The signal should make peaks at the transitions. It looks like one of the two diodes is blown, so there's light produced only for one half of the wave pulling the signal low (but apparently not completely), and the other half of the time the signal is pulled high as there is no light produced by the LED at all, and the transistor blocks.

The 8.3 ms you mention is what you expect for a half wave of a 60 Hz signal.

What voltage do you see when you connect the scope to the input pins of the H11AA1?
Title: Re: rectified AC phase control
Post by: TomGeorge on Dec 13, 2017, 11:21 am
Hi,
Can you post a picture of your setup of the H11AA1 and the connection to the scope please.
I agree with #wvmarle it looks like one of the diodes in the opto has failed.

It is really a H11AA1 as that is the sort of output you would get from a standard single LED input opto?

Thanks.. Tom.. :)
Title: Re: rectified AC phase control
Post by: cattledog on Dec 13, 2017, 04:48 pm
If you can get the output voltage levels correct, you could use the device you have with a CHANGE interrupt, and pick up the zero crossings.
Title: Re: rectified AC phase control
Post by: wvmarle on Dec 13, 2017, 05:35 pm
That's another thing indeed: the low level should be zero but is about 1/2 Vcc. That's not good either, and implying either the H11AA1 is defective, or there's another error in the circuit.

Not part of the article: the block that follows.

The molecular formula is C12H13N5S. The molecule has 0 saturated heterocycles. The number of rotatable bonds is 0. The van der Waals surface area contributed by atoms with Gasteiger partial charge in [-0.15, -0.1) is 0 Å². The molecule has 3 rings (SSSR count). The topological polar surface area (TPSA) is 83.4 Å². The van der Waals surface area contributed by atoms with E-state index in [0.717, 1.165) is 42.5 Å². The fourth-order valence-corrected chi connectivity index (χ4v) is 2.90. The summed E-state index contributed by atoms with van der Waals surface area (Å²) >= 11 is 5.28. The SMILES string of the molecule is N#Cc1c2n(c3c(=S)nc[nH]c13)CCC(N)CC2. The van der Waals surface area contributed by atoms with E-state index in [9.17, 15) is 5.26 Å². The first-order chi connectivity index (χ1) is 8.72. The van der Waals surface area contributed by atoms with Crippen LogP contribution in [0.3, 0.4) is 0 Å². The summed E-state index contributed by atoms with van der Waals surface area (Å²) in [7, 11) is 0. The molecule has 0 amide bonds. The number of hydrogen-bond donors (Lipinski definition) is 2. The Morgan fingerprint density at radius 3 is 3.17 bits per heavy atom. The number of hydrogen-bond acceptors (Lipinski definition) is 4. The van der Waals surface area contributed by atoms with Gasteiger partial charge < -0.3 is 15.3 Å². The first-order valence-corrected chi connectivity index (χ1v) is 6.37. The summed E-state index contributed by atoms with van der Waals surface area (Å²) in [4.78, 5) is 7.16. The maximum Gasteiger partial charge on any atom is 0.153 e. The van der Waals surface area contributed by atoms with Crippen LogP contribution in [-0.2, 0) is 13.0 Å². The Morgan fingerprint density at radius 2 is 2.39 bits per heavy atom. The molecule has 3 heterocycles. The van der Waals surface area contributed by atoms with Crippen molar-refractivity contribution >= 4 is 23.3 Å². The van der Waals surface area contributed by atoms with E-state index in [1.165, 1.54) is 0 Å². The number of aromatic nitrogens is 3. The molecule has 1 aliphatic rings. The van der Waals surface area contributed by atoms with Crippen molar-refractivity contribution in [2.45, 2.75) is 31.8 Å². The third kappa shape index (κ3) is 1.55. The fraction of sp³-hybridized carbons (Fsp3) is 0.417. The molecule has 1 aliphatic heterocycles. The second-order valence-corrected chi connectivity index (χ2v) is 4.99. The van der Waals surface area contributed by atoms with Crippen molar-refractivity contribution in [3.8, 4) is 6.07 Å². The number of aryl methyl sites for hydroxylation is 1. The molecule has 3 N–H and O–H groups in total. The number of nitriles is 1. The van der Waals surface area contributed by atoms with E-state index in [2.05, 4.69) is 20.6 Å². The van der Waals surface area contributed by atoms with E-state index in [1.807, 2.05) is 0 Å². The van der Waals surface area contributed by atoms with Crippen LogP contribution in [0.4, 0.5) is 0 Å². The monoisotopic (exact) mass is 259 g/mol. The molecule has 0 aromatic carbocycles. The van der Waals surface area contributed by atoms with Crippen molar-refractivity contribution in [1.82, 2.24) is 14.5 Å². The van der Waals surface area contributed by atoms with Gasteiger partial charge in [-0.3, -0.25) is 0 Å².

Title: Re: rectified AC phase control
Post by: dgueorguiev on Dec 13, 2017, 07:16 pm
I change the  H11AA1 again and now I have half wave +5V and half wave +0V. I think remarks of "cattledog" (If you can get the output voltage levels correct, you could use the device you have with a CHANGE interrupt, and pick up the zero crossings), are good and instead(  attachinterrupt, RISING)to use CHANGE. See attached photo of my oscilloscope with final reading.Now it is no matter what voltage I use the readings are the same only difference is the resistors in the input of H11AA1 (at 150V max , R=15K) and(at  24V, R=2.2K). May be with constant input of 24V is more safe for the optocoupler.

     Thanks everyone involved in this discussion !!!
Title: Re: rectified AC phase control
Post by: wvmarle on Dec 13, 2017, 07:22 pm
Are those two halves equal length? It looks a bit different to me.

Indeed fixed voltage is better. Easier for the components.
Title: Re: rectified AC phase control
Post by: dgueorguiev on Dec 13, 2017, 07:42 pm